It’s great to see a high-character, high-ceiling athlete like Prescott get a good deal, but it’s not the transaction that’s going to bring an elusive sixth Lombardi Trophy to the metroplex. With the signing of Prescott, the Cowboys bare sit above the cap, now working with less than $1 million of space. It could necessitate some painful cuts in the coming future…some say talented blocker Tyron Smith could be a part of that, for example.
Prescott’s deal should not be seen as greed on his part, but rather getting what’s necessary for the Cowboys to merely remain relevant. Some have grilled Prescott for a lack of postseason success, but it’s clear he has the skills to be a game-changing NFL quarterback. Dallas had a taste of life without Prescott when he was lost for the season with an ankle injury after five games. A cursed quarterback hydra of Andy Dalton, Ben DiNucci, and Garrett Gilbert mustered a 4-7 mark in Prescott’s absence. Through four seasons as a full-time starter, Prescott has yet to post a losing record with a star on his helmet.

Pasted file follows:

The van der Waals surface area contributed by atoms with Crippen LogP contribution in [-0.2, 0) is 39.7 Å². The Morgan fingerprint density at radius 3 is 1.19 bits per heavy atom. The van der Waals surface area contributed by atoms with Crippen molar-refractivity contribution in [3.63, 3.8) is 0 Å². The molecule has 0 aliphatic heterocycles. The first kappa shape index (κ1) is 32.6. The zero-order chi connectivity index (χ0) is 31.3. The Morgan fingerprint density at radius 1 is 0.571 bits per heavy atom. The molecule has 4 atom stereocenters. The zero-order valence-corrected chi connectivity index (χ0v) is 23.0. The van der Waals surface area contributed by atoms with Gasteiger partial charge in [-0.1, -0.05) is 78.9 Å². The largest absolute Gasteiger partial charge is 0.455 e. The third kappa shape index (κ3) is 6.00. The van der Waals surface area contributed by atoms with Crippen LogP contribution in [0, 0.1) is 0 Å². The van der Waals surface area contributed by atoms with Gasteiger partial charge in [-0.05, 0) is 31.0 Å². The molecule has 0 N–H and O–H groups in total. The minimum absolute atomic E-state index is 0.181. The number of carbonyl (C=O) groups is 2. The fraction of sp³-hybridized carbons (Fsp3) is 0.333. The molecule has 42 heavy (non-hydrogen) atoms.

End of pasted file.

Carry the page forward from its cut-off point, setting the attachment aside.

What do these situations have to do with the Jets? They should avoid a similar predicament in all circumstances.
Unlike the Buccaneers and Cowboys, the Jets’ quarterback future is anything but settled. The only thing anyone knows about the situation is the unspoken guarantee that it will all be over no later than the evening of April 29, the first round of the NFL Draft. Just over a month of relative chaos, however, awaits on the horizon.
The Jets have enough stress with an NFL equivalent of a first-world problem: deciding what to do with the second overall pick. But it seems like every elite, disgruntled, veteran quarterback wants in on what Robert Saleh has to offer, as rumors have linked Deshaun Watson ($39 million in 2021) and Russell Wilson ($35 million) to a green future. Watson and Wilson respectively rank third and fourth in terms of the best-paid quarterbacks, but the Jets, blessed with a cap space number in the area of $70 million that’s been talked about endlessly in the NYC area, are one of the few teams that can perhaps afford to take on such a financial burden.